More migrant clashes with police on Greek border as EU foreign ministers hold emergency meeting

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Clashes erupted anew on the Greek-Turkish border Friday as migrants attempted to push through into Greece, while the European Union’s foreign ministers held an emergency meeting to discuss the situation on the border and in Syria, where Turkish troops are fighting.

Greek authorities used tear gas and a water cannon to repulse an attempt by migrants to push through the border from Turkey in the morning, while Turkish authorities fired volleys of tear gas onto the Greek side of the frontier.

Thousands of refugees and other migrants have been trying to get into Greece through the country’s eastern land and sea borders over the past week, after Turkey declared its previously guarded borders with Europe were open.

Turkey has said it is deploying 1,000 special forces police on its side of the border to prevent Greek authorities from pushing back migrants who manage to cross into Greece.

Read More: Migrants caught in the middle as 1,000 Turkish police deployed at Greek border to prevent pushback

European Union foreign ministers were holding an emergency meeting in Zagreb, Croatia to discuss Syria and the border situation.

Austrian Chancellor Sebastian Kurz accused Turkey of carrying out an “organized attack on Greece.”

In an interview with Germany’s Funke media group published Friday, Kurz said: “A week ago we didn’t have a humanitarian crisis in Greece, no crisis on the Turkish-Greek border and also none in Turkey. This is a planned and targeted attack, directed and organized by the state. Europe must not give in to this pressure.”

Dutch Foreign Minister Stef Blok said he opposed more aid for Turkey, criticizing the “cynical way” Erdogan was using refugees.

“We should not react to the pressure that Turkey is exerting on us by agreeing to more money under pressure,” he said.

Greek Foreign Minister Nikos Dendias said the situation on the borders would also be discussed at the meeting.

“We are facing a mass movement of migrants towards the borders of Greece and Europe,” he said as he arrived for the talks. “Migrants who have been living in Turkey for years. We have clear proof that this population movement has been created and orchestrated by Turkey.”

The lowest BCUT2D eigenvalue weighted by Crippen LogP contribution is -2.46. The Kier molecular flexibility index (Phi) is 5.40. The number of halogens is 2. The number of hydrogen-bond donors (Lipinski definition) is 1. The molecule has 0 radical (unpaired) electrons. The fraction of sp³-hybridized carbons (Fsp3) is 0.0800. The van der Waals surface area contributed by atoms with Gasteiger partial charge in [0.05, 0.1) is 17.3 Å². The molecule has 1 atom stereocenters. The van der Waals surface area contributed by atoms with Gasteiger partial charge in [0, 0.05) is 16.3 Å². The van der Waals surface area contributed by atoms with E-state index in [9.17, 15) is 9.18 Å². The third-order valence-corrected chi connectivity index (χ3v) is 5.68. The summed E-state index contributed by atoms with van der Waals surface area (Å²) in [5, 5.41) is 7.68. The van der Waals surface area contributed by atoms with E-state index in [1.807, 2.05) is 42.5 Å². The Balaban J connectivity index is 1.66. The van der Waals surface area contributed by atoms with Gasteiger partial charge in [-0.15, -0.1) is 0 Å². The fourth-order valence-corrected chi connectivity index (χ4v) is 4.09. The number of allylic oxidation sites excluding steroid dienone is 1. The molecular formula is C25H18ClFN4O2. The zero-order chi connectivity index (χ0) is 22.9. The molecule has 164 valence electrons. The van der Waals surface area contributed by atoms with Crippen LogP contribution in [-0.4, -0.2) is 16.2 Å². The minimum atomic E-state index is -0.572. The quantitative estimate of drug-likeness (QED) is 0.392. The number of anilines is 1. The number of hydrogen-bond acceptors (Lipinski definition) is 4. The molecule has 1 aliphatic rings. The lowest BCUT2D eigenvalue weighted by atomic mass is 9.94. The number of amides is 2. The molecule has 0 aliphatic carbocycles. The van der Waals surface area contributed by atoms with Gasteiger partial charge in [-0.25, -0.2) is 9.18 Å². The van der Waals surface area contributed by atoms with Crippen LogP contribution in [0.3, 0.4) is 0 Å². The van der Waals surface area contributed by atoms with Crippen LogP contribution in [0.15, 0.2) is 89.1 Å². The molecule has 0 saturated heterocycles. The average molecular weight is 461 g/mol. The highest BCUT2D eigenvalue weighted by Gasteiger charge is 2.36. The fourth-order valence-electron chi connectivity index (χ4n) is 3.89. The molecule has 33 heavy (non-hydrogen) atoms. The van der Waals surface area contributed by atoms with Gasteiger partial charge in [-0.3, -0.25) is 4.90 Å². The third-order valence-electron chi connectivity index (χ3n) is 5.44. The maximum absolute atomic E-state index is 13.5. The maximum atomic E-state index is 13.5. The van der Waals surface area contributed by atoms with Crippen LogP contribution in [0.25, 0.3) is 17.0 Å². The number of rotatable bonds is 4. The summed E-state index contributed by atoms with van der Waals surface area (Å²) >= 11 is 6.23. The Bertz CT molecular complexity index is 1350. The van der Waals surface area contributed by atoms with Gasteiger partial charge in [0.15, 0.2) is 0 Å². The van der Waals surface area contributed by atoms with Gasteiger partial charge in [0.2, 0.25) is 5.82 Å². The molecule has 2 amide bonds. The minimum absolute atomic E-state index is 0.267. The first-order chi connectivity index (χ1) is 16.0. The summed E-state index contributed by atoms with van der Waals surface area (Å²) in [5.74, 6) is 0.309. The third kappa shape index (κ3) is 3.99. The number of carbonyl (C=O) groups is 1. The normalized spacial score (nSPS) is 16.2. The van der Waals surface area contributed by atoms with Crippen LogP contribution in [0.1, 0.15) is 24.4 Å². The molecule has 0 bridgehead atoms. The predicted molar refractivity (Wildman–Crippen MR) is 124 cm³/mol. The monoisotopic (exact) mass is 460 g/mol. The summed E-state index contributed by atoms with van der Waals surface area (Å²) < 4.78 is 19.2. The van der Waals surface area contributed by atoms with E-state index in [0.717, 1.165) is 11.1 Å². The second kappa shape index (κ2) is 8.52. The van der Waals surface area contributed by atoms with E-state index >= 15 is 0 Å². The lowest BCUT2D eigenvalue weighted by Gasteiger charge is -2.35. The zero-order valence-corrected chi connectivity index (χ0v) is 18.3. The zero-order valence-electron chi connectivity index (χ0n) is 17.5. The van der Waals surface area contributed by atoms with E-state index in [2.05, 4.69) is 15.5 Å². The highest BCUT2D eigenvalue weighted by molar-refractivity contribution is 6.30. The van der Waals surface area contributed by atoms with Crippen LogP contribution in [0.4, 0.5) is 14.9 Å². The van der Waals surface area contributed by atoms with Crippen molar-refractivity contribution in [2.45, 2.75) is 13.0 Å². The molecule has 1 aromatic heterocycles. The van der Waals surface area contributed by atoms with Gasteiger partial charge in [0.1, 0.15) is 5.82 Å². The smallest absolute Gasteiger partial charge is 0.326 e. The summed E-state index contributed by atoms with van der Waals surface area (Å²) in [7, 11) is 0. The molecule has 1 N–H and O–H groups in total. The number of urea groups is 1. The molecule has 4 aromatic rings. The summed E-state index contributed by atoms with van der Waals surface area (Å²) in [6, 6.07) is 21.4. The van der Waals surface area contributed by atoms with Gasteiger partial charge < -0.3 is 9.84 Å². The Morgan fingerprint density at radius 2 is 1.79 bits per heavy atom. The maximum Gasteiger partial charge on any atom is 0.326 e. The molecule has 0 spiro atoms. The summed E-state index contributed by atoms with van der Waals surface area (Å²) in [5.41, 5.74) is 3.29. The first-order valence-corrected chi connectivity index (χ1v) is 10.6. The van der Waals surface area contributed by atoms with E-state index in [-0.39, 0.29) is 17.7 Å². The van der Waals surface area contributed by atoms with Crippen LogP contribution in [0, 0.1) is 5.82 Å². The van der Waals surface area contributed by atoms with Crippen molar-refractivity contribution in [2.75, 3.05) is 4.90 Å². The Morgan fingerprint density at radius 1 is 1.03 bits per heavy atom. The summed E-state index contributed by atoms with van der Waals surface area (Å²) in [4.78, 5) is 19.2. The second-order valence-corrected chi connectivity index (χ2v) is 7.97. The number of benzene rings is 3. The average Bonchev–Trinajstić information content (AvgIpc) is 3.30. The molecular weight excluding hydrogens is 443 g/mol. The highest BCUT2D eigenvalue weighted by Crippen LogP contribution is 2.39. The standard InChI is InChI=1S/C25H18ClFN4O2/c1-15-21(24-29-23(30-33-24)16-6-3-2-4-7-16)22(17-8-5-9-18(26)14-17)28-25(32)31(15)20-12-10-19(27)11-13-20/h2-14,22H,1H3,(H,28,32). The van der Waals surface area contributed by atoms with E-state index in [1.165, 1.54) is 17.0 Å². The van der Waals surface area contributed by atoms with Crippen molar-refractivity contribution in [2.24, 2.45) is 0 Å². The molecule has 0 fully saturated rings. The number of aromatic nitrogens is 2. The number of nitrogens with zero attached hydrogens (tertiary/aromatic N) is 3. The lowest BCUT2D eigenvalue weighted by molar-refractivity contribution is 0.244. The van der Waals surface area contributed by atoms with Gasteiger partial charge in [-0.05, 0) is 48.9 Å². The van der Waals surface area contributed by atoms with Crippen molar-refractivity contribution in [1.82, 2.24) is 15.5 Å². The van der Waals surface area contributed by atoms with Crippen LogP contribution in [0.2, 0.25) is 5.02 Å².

EU foreign policy chief Josep Borrell, on the other hand, has welcomed the cease-fire brokered by the Turkish and Russian leaders. “Let’s see how it works, that is the precondition in order to increase humanitarian help for the people in Idlib,” he said.

Borrell said the EU needs to improve relations with Turkey and Russia, adding the ministers will discuss more funds for Turkey. He wouldn’t provide details or say how many countries support or oppose the idea.

“Turkey is having a big burden, 4 million people, we have to understand that,” Borrell said. “But at the same time we cannot accept migrants being used as a source of pressure.”

Read More: Greece recognised as EU ‘shield’ as they receive €700m in financial aid

Greek authorities have said Turkish authorities have deliberately fired tear gas at the Greek frontier to disperse border guards and so allow migrants to enter.

Irish Foreign Minister Simon Coveney said the EU should rally around Greece.

“The European Union needs to act collectively, we cannot allow one member state or two member states to carry an unfair burden,” he said as he arrived for the Zagreb meeting.

However, he said it was unacceptable for Greek police to fire rubber bullets at migrants.

“We’ve got to treat people as human beings,” he said. While I accept there are pressures on security forces and police officers on the border there because there has been panic… I think we have to act with restraint.”

On the Greek side of the border, authorities were using locals with better knowledge of the terrain to apprehend those who manage to cross, either by cutting holes in the border fence or by crossing the Evros river — Meric in Turkish — that runs along most of the border.

“We were born here, we live here, we work here, we know the crossings better than anyone,” said Panayiotis Ageladarakis, head of the community of the border village of Amorio.

Sourced by: Associated Press

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